|Published 7 July 2015.|
Carter has written more than two dozen books over the last four decades, but A Full Life: Reflections at Ninety (2015) has the broadest scope.
Even though much of the subject matter of this memoir has been covered in more detail in previous book, this telling stitches together an entire life's worth of memories.
It's the perfect book to read first for readers unfamiliar with Carter. It covers his life before, during and after serving in the White House.
Readers can then choose which of his other books to read for great detail and analysis.
Here are the chapter titles for A Full Life:
- Archery and the Race Issue
- Navy Years
- Back to Georgia
- Atlanta to Washington
- Life in the White House
- Issues Mostly Resolved
- Problems Still Pending
- Back Home
- Acknowledgments / Index
Most interesting to me were the details about Carter's rural childhood, his initially uncomplicated interaction with black families in his home town, his years in the navy, his time as governor, and his presidential campaign.
I read the first half of the book more slowly, enjoying seeing the experiences that shaped Carter.
When Carter was the president, I was a teen and followed current events only casually. "Peanut farmer" was all I really knew about him. His experience is much broader.
Carter worked on nuclear submarines, he owned a warehouse and was a major supplier to farmers in Georgia, he experienced almost literally hand-to-hand combat regarding voter fraud in Georgia, and he did a lot of grass roots campaigning.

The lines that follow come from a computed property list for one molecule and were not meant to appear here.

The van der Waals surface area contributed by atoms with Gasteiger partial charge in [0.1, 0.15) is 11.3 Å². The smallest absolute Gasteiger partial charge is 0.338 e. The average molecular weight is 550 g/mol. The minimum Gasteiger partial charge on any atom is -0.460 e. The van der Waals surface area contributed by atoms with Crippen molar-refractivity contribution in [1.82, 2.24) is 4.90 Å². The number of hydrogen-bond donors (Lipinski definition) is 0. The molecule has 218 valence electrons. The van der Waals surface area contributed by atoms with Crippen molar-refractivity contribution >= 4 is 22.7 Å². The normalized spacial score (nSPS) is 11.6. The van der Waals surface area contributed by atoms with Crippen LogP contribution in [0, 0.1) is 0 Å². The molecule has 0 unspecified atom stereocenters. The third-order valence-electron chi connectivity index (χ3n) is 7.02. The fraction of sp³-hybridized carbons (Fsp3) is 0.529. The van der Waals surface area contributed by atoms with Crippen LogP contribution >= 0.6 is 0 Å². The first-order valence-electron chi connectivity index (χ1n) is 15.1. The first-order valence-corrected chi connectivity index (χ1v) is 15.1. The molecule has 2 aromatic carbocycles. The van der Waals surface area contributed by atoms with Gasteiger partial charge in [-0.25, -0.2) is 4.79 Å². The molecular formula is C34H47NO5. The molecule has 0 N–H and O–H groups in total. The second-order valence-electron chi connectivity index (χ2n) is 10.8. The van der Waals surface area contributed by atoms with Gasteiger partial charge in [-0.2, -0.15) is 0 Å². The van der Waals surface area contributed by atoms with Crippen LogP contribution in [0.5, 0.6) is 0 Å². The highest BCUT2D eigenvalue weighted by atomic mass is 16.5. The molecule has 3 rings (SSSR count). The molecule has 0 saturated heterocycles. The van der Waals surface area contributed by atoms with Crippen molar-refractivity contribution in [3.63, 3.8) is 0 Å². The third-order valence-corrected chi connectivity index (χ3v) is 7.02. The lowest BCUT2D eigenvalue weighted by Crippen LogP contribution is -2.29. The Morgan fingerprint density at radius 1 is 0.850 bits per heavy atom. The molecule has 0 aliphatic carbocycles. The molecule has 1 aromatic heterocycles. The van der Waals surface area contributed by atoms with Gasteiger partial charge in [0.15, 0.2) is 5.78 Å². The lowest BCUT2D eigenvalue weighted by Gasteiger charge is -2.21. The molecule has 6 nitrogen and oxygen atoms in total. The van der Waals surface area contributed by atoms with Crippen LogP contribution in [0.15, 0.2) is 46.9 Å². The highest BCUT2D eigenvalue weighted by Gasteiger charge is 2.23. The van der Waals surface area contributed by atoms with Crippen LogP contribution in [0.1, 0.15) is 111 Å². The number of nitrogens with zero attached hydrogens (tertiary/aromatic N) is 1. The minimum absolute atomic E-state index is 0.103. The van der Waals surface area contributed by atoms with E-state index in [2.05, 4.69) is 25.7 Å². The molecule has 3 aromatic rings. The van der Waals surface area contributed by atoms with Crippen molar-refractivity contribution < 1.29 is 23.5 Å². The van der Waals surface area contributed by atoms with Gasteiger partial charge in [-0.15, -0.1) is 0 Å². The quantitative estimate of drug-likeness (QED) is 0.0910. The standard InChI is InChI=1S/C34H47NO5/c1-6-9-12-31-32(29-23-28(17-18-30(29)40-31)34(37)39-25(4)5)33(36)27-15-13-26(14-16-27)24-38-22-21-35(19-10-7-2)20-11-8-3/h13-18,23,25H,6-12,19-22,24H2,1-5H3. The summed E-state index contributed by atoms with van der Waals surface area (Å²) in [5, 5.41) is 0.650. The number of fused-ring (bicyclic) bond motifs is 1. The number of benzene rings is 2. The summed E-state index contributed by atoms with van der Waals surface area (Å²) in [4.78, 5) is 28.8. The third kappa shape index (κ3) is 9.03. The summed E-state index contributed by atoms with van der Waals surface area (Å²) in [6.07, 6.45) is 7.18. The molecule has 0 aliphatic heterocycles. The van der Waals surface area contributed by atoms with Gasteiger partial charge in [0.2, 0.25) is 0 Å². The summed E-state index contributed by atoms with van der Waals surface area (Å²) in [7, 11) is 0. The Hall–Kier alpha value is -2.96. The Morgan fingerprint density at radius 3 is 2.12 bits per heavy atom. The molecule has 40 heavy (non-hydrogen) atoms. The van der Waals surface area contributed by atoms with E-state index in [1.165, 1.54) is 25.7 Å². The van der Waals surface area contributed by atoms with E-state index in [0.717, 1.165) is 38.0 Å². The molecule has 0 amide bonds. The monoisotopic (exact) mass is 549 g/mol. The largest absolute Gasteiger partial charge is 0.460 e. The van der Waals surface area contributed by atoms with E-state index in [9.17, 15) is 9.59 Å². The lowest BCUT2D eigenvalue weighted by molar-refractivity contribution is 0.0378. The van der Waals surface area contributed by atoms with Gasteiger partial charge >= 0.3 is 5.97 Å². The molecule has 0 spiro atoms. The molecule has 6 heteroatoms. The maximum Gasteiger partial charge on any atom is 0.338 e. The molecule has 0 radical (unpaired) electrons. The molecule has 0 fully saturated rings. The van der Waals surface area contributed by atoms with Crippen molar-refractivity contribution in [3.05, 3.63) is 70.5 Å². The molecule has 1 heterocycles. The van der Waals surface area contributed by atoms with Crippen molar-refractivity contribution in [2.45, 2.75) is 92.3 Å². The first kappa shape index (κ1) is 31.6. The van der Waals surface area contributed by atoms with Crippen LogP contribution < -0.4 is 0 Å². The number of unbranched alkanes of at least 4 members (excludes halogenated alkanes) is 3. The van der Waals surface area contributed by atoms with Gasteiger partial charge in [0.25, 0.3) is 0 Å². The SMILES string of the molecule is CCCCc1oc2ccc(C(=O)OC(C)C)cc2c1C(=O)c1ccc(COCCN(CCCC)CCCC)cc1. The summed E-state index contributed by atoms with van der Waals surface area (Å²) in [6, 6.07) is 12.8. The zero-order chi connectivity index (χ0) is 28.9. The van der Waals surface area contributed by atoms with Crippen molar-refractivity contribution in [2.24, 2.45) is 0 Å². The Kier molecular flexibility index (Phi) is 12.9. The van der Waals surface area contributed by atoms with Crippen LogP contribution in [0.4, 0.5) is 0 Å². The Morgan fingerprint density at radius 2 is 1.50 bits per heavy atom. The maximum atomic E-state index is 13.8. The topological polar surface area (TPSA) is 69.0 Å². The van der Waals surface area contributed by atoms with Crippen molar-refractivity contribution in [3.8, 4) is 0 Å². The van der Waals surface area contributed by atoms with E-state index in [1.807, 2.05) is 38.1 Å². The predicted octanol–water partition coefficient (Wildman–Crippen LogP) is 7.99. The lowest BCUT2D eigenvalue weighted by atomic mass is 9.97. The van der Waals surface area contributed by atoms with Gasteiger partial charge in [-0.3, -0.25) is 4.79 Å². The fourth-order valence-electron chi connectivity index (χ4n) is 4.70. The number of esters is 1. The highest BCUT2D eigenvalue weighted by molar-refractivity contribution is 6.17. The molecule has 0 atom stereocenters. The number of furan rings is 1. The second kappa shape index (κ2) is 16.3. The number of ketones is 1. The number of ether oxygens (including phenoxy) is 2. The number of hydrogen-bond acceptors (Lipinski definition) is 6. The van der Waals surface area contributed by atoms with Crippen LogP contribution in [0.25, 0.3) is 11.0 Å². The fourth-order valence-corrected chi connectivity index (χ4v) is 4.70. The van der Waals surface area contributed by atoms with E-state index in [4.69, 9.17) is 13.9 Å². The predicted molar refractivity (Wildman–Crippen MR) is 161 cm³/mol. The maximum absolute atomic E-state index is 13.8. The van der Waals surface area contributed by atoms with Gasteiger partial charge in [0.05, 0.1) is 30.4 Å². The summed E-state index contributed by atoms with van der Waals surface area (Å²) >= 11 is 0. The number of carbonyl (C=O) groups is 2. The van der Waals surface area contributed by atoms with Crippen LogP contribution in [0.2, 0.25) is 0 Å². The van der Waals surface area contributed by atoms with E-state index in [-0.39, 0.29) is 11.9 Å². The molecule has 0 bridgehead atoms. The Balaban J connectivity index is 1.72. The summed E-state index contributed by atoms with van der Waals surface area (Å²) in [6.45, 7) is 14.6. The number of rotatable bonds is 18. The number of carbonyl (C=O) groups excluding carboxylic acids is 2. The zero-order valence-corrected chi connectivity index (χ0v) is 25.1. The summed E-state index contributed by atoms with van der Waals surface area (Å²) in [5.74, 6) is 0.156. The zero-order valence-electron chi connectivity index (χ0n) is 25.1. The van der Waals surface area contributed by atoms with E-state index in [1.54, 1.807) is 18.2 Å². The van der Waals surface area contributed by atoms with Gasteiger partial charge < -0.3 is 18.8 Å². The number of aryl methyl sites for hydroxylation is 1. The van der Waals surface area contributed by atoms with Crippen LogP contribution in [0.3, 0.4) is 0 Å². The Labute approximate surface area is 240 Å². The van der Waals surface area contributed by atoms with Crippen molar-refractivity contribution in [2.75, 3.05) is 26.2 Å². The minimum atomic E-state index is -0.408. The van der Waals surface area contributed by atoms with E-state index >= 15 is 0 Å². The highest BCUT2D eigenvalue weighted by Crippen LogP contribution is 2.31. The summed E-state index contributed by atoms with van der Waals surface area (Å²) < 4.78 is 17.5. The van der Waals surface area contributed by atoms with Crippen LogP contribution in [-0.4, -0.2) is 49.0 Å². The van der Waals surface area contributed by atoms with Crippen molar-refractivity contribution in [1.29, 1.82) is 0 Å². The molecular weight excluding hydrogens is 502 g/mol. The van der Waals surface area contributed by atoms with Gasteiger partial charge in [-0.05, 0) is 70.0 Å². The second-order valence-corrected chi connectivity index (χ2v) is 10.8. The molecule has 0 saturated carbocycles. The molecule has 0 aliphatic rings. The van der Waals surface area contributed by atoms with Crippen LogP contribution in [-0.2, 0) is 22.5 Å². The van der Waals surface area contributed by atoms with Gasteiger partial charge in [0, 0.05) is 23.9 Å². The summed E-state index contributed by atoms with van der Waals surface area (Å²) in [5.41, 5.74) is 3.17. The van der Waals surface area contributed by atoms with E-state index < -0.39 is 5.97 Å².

His years in the White House were less interesting to me, perhaps because I felt the need to research the historical events completely. A Full Life is a trim 272 pages for 90 years of living. I was not interested in pouring over a quick digest he provides to complex issues.
Again, it's a good preview for anyone who decides to read other books addressing the same historical events in more depth and diversity of viewpoints: namely, I felt compelled to read those single topic books by Carter as well as by a variety of authors offering alternative interpretation of events.
Carter's activities after leaving the White House also interested me enough to read the last few sections more carefully. Carter and Rosalynn have worked to improve education, housing, voting rights and health care her and globally.
I cried while reading about his work with Habitat for Humanity. People might debate the significance of Carter's time in the White House, but there is less room for interpretation when determining whether or not building a home has value.
Whether or not you agree with Carter's politics, A Full Life is a wonderful overview of a person who has worked for decades to develop a variety of practical skills which he then put to use to improve the quality of life for others. I hope to achieve a measure of such service to others during my life time. Carter inspires me.